So we would have 30, 60 products or 60 front facing products all in one section of the store. And we have to make a decision, which one of these we’re going to take out and what are we going to create and put in its place because we didn’t want to lose that shelf space. So innovation suddenly became part of the strategy of skew rationalization, which as a brand, you want to be really efficient and not have hundreds of skews. And that’s always been a challenge for us because everyone always has a new idea. But it keeps us fresh and innovative and lets consumers check in and say, “I haven’t tried that yet. That looks interesting.”
Kara Goldin: Yeah. No. Absolutely. And you guys are constantly innovating into new products. I mean, you guys jumped into the performance space. What made you think that was the thing to do?
Kurt Seidensticker: Yeah. It just goes back to our roots. Right? I started the brand because I was really fitness forward and focused on running. And few things happened over the years with Vital. Right? We were having a direct-to-consumer relationship. Doing these surveys, I found out our consumer was 80% female consuming it for beauty benefits. And I’m like, okay. I thought I created this Paleo running company but really our consumers were female beauty and wellness forward. And I said, there’s still that benefit for men. There’s still that benefit for athletes. And we were still going out there. We were going to Boston Marathon, we’re doing all these sporting events. And the enthusiast, the runner was still very passionate about us. And yeah, I think we did a CrossFit event and people said, “I didn’t know you guys were in fitness as well.” And I’m like, “Yeah. We’ve always been here.”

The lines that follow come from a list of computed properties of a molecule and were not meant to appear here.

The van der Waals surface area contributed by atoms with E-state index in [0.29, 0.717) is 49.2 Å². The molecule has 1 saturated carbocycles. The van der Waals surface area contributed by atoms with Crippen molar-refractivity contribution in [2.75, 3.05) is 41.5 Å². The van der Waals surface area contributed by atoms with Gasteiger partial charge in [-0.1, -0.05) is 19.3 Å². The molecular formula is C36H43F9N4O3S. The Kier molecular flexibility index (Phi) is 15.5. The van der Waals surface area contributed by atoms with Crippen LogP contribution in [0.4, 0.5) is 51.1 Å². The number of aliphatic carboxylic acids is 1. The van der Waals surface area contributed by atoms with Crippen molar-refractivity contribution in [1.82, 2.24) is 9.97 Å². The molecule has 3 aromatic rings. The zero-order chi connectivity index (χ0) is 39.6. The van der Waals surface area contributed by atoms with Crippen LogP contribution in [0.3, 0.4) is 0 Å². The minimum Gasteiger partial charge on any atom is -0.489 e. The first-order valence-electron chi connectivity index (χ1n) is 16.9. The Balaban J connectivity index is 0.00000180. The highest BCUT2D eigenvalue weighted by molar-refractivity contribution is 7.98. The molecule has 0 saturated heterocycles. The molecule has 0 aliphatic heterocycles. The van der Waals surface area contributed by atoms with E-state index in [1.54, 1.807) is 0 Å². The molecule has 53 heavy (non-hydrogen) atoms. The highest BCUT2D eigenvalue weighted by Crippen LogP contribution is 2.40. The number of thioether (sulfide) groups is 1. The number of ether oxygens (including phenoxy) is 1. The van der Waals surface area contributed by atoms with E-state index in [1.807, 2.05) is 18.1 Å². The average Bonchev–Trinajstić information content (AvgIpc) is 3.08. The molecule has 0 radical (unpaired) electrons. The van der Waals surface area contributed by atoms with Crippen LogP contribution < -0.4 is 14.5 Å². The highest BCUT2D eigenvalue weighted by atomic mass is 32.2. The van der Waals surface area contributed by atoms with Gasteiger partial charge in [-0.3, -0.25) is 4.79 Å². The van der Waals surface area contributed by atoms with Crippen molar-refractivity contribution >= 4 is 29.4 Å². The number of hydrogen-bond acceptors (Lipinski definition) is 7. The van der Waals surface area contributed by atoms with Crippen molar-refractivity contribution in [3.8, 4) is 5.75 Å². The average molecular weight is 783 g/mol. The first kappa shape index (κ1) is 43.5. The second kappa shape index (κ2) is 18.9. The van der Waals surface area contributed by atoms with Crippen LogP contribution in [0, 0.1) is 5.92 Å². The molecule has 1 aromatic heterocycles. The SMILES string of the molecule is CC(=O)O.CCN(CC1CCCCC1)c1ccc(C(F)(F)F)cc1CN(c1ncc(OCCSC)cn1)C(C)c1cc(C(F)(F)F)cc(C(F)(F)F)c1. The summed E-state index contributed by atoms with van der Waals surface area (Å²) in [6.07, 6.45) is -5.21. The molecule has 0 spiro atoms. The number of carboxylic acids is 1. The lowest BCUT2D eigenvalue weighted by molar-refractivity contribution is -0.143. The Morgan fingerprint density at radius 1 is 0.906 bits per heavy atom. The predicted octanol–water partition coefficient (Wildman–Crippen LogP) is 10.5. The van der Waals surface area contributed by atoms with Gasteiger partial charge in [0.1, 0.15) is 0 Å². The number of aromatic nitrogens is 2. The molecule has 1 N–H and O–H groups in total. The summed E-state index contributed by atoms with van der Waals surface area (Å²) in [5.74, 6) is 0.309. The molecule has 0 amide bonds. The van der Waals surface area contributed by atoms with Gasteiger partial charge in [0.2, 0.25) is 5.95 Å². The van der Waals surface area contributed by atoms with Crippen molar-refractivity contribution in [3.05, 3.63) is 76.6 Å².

Kara Goldin: That’s so funny.
Kurt Seidensticker: And what I realized the Chicago Cubs, like in 2016, every player was taking Vital Proteins every single day. They had no injuries the whole year. And they ended up winning the World Series. And we became longterm partners with the Cubs and suddenly every major league team came in and said what were the Cubs doing. And the Cubs were really great to introduce us to all the other teams. And we introduced college and pretty much to major league sports in 2017 after the Cubs victory. And so it was this underlying benefit that was being provided that really wasn’t resonating with consumers with our main line brands. So performance came about to really focus on that fitness benefit, focus on that athlete benefit. And so we watched that here last year as part of our new brand line, the Vital Performance line.
Kara Goldin: That’s awesome. What percent of your business Is direct-to-consumers? I mean, that’s where you started, right?
Kurt Seidensticker: Yeah. So early on, right? It was 100% when we launched with Whole Foods, right? It goes down to 80% but then as we expanded, right? It had gotten down to probably about 30 to 35% and we’ve seen a slight shift with COVID and in the changes in the world we have today, we’re kind of floating that 30 to 40% of direct-to-consumer. And when I say the direct consumer it’s our website, plus the Amazon of which we manage ourselves.